Overall, another excellent choice for the price. It's one of the best performing cubes you can get for $4, and has a fluid, agreeable feel. No wonder people loved it so much!

It's worth noting that while some people have said the Big Sail is just, er, a big Sail, I think they feel quite a lot different. The smaller Sail is softer, bumpier, and more fluid, whereas the Big Sail is harder, smoother, and clackier.

 

YuXin Fire

SpeedCubeShop link

The only ultrabudget available in stickerless (besides the GuanLong), it actually slots in at a dollar more than the other choices. The YuXin Fire resembles the GuanLong quite a lot with fatter corner bases and edge feet, and even has a similar weight, at a very light 67 grams. For some reason, it doesn't feel nearly as flimsy (though that could just be mental.)

The Fire is a tad slower than the other ultrabudgets and turns with a soft, smooth feeling. It doesn't feel as fluid, however, because its instability makes it miss some reverse cuts. 

Corner cutting is again, excellent, sharing nearly equal stats to the Sail. It hits 50 degrees forward cutting and cuts 44 of that with ease, and even exceeds the Sail with 33 degrees of reverse cutting. Unfortunately, it shares a problem I had with the YuXin 3x3: a lot of larger reverse cuts take a lot of effort to snap into.

It doesn't pop, but does corner twist slightly more easily than even the Sail. Funnily enough, this cube, which is the easiest to corner twist out of the four, still corner twists less than the QiYi Thunderclap. QiYi, what exactly happened? :P

Another solid choice for the price range - this cube performs very well and has a distinctive, soft feel, as well as a very light weight. Just be a bit careful, as in the wrong hands this cube can be a bit locky.

 

ShengShou Legend

SpeedCubeShop link

 One of ShengShou's entries into the modern speedcubing market. The Legend adopted the thinner feet of the Sail and higher end speedcubes as well as the former's very simple, smooth piece design. It weighs 79g (again?) and feels a bit light in the hand for some reason, but still solid enough.

It's very fast, the fastest out of the bunch, and has a hard, smooth turning feel with a very hollow sound. It's also the most stable out of the bunch, despite its speed, and doesn't flex or misalign much during solves at all.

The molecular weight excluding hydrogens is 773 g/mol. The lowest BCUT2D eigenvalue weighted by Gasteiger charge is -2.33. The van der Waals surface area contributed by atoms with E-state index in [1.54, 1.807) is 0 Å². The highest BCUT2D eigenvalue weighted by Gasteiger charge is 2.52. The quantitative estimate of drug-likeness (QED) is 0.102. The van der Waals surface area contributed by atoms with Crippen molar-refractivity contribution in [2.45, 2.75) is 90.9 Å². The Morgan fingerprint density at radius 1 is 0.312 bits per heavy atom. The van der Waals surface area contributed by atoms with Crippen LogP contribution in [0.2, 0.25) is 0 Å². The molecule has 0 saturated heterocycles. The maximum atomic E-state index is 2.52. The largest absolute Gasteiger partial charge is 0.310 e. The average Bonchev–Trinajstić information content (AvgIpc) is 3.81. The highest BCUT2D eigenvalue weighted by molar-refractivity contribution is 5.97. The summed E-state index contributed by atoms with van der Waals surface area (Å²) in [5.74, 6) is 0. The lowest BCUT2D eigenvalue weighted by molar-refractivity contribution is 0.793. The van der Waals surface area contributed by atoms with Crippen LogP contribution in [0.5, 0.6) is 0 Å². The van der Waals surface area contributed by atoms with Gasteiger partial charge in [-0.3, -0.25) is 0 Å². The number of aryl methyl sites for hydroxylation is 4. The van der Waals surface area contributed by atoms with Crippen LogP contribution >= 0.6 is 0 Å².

Corner cutting is a bit weak, sadly. It only hits 45 degrees max, and drops that down to 36 degrees effective. Reverse cutting is also weak, at 25 degrees max. Luckily, it doesn't pop and is practically impossible to corner twist at my tensions.

In the end, this cube is probably the one I'd recommend the least. Despite its modern design and enjoyable feel, the performance is just not there and the corner cutting causes quite a few lockups for me. I'd still take it over a GuanLong, but I'd take any other cube in this comparison over a Legend.

 

Which one should you get?

Sorry to disappoint, but I don't have a definite answer for you. :P

I think the Legend is out of the running. It's still a great cube and performs very well for $4, and it could suit you quite well if you're a precise turner and like fast cubes. For everyone else, though, I feel that the better corner cutting and fluidity of the other cubes provide more of a benefit.

Out of the other three, though, all of them are excellent choices for the money. The MF3 is a tiny bit behind performance wise, but it brings back the familiar GuanLong feel and excellent build quality with it. The Sail has a very fluid feel and excellent performance, and the Fire shares that performance but has a different, softer feel and comes in stickerless (though it costs a bit more).

Especially for beginners I'd lean just a bit towards Sail because of its universally enjoyable feel and controllability, but you really can't go wrong with any of them. They all have their own merits and are all great cubes in their own right, and it really just comes down to which one you think you'd like!

That concludes this Battle of the Budget Cubes, as well as my semi-review of the MF3. Thanks for reading! I hope you enjoyed and found some useful information that might help you decide!

Links

MoFang JiaoShi MF3 3x3x3 ($3.95)

QiYi Sail 3x3x3 ($3.95)

YuXin Fire 3x3x3 ($4.95)

ShengShou Legend 3x3x3 ($3.95)

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  • Karl Zhao